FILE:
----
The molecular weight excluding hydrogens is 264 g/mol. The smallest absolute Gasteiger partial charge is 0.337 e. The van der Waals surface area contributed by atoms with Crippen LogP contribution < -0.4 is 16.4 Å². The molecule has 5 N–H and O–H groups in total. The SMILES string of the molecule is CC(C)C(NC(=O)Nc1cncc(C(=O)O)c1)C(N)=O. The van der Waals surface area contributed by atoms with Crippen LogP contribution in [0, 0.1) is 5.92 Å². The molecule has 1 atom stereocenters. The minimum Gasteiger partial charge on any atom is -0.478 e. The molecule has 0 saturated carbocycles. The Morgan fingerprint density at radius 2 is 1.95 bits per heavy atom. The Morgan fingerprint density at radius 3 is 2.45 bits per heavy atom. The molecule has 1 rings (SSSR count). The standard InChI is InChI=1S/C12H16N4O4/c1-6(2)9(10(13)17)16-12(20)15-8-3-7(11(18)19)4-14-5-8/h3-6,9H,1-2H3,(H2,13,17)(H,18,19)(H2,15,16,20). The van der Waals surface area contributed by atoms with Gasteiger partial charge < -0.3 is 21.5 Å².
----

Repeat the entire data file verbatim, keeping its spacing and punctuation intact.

The molecular weight excluding hydrogens is 264 g/mol. The smallest absolute Gasteiger partial charge is 0.337 e. The van der Waals surface area contributed by atoms with Crippen LogP contribution < -0.4 is 16.4 Å². The molecule has 5 N–H and O–H groups in total. The SMILES string of the molecule is CC(C)C(NC(=O)Nc1cncc(C(=O)O)c1)C(N)=O. The van der Waals surface area contributed by atoms with Crippen LogP contribution in [0, 0.1) is 5.92 Å². The molecule has 1 atom stereocenters. The minimum Gasteiger partial charge on any atom is -0.478 e. The molecule has 0 saturated carbocycles. The Morgan fingerprint density at radius 2 is 1.95 bits per heavy atom. The Morgan fingerprint density at radius 3 is 2.45 bits per heavy atom. The molecule has 1 rings (SSSR count). The standard InChI is InChI=1S/C12H16N4O4/c1-6(2)9(10(13)17)16-12(20)15-8-3-7(11(18)19)4-14-5-8/h3-6,9H,1-2H3,(H2,13,17)(H,18,19)(H2,15,16,20). The van der Waals surface area contributed by atoms with Gasteiger partial charge < -0.3 is 21.5 Å².